Wednesday, April 18, 2007

Generating Sguil Reports

I've been running Sguil for a few years now, and while it's great for interactive analyst use, one of it's main drawbacks is the lack of a sophisticated reporting tool. The database of alerts and session information is Sguil's biggest asset, and there is a lot of information lurking there, just waiting for the right query to come along and bring it to light. Sguil has a few rudimentary reports built in, but lacks the ability to create charts and graphs, to perform complex pre- or post-processing or to schedule reports to be generated and distributed automatically.

To be honest, many Sguil analysts feel the need for more sophisticated reporting. Paul Halliday's excellent Squert package fills part of this void, providing a nice LAMP platform for interactive reports based on Sguil alert information. I use it, and it's great for providing some on-the-fly exploration of my recent alerts.

I wanted something a bit more flexible, though. A reporting package that could access anything in the database, not just alerts, and allow users to generate and share their own reports with other Sguil analysts. I have recently been doing a lot of work with the BIRT package, an open source reporting platform built on Tomcat and Eclipse.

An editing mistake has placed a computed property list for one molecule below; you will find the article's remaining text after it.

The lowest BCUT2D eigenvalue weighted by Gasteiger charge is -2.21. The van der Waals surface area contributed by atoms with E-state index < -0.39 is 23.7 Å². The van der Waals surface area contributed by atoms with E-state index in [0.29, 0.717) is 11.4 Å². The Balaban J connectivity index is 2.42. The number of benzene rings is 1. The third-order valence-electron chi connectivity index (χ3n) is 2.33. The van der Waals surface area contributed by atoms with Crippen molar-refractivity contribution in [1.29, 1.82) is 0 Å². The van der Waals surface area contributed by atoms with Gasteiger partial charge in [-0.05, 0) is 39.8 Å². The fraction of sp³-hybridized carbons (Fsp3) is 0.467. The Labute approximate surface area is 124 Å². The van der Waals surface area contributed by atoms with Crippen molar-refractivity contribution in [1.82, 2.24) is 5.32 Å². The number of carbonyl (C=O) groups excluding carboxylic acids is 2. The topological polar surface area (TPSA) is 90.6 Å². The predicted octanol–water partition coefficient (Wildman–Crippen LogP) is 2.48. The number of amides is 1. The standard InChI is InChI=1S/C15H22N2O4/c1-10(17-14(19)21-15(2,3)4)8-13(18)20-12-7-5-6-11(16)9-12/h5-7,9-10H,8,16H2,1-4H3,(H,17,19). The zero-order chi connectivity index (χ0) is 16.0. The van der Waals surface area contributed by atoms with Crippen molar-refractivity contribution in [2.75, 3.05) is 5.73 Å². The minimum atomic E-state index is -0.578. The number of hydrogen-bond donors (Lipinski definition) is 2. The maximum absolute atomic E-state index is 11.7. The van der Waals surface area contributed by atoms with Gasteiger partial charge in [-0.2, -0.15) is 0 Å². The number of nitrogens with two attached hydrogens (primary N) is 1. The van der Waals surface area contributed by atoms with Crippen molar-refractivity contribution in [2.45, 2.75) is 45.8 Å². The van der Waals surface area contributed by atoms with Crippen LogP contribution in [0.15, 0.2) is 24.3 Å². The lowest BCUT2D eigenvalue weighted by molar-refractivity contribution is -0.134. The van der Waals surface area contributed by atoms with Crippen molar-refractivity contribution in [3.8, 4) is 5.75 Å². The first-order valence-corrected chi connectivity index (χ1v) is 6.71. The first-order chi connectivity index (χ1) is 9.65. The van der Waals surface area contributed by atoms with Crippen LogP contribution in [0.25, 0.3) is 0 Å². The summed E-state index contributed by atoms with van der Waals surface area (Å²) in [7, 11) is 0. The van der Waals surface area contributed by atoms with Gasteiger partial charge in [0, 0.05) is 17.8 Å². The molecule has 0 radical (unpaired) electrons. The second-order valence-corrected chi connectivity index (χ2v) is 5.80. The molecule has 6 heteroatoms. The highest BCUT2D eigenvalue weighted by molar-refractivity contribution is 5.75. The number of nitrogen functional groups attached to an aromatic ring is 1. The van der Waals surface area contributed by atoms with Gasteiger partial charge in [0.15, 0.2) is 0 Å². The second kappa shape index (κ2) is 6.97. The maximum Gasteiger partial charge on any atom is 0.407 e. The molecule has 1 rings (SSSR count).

BIRT has a lot of nice features, including the ability to provide sophisticated charting and graphing. The report design files can be distributed to other analysts who can then load them into their own BIRT servers and start generating new types of reports. It even separates the reporting engine from the output format, so the same report can generate HTML, PDF, DOC or many other types of output. Best of all, you can totally automate the reporting process and just have them show up in your inbox each morning, ready for your perusal.

If this all sounds good to you, check out a sample report, then read my Sguil Reports with BIRT HOWTO for more information.

If you decide to try this, please post a comment. I'd love to hear your thoughts, experiences and suggestions.

Big thanks go to John Ward for getting me started with BIRT and helping me through some of the tricky parts.

1 comment:

Unknown said...

Nice article, thanks for working with BIRT. Scott Rosenbaum